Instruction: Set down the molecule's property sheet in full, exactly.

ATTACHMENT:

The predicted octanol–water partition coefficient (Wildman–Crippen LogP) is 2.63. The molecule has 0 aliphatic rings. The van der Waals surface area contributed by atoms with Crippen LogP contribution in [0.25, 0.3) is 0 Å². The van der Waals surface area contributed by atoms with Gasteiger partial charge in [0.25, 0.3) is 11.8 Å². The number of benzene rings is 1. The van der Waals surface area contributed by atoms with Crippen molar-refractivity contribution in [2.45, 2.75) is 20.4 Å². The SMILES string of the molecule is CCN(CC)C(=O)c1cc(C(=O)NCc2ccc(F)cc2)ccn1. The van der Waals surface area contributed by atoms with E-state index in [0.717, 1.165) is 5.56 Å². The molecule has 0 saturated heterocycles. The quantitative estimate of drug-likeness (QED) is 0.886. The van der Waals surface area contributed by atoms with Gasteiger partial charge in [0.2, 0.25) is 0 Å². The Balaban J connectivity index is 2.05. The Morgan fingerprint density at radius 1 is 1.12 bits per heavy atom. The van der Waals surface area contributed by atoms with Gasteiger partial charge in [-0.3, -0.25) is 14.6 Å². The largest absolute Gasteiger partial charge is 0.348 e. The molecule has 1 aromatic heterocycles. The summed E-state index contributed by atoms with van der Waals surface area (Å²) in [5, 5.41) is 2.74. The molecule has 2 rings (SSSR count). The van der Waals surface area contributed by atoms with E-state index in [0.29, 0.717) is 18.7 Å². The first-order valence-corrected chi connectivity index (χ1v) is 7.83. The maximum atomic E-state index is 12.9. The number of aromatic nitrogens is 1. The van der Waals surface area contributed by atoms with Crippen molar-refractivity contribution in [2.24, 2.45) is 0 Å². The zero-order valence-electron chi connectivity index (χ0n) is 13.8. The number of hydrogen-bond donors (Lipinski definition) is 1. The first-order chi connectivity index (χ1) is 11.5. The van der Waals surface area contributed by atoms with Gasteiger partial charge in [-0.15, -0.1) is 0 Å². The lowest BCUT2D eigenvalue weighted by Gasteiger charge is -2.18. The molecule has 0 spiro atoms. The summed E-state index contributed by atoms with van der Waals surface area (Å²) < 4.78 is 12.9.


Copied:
The predicted octanol–water partition coefficient (Wildman–Crippen LogP) is 2.63. The molecule has 0 aliphatic rings. The van der Waals surface area contributed by atoms with Crippen LogP contribution in [0.25, 0.3) is 0 Å². The van der Waals surface area contributed by atoms with Gasteiger partial charge in [0.25, 0.3) is 11.8 Å². The number of benzene rings is 1. The van der Waals surface area contributed by atoms with Crippen molar-refractivity contribution in [2.45, 2.75) is 20.4 Å². The SMILES string of the molecule is CCN(CC)C(=O)c1cc(C(=O)NCc2ccc(F)cc2)ccn1. The van der Waals surface area contributed by atoms with E-state index in [0.717, 1.165) is 5.56 Å². The molecule has 0 saturated heterocycles. The quantitative estimate of drug-likeness (QED) is 0.886. The van der Waals surface area contributed by atoms with Gasteiger partial charge in [0.2, 0.25) is 0 Å². The Balaban J connectivity index is 2.05. The Morgan fingerprint density at radius 1 is 1.12 bits per heavy atom. The van der Waals surface area contributed by atoms with Gasteiger partial charge in [-0.3, -0.25) is 14.6 Å². The largest absolute Gasteiger partial charge is 0.348 e. The molecule has 1 aromatic heterocycles. The summed E-state index contributed by atoms with van der Waals surface area (Å²) in [5, 5.41) is 2.74. The molecule has 2 rings (SSSR count). The van der Waals surface area contributed by atoms with E-state index in [0.29, 0.717) is 18.7 Å². The first-order valence-corrected chi connectivity index (χ1v) is 7.83. The maximum atomic E-state index is 12.9. The number of aromatic nitrogens is 1. The van der Waals surface area contributed by atoms with Crippen molar-refractivity contribution in [2.24, 2.45) is 0 Å². The zero-order valence-electron chi connectivity index (χ0n) is 13.8. The number of hydrogen-bond donors (Lipinski definition) is 1. The first-order chi connectivity index (χ1) is 11.5. The van der Waals surface area contributed by atoms with Gasteiger partial charge in [-0.15, -0.1) is 0 Å². The lowest BCUT2D eigenvalue weighted by Gasteiger charge is -2.18. The molecule has 0 spiro atoms. The summed E-state index contributed by atoms with van der Waals surface area (Å²) < 4.78 is 12.9.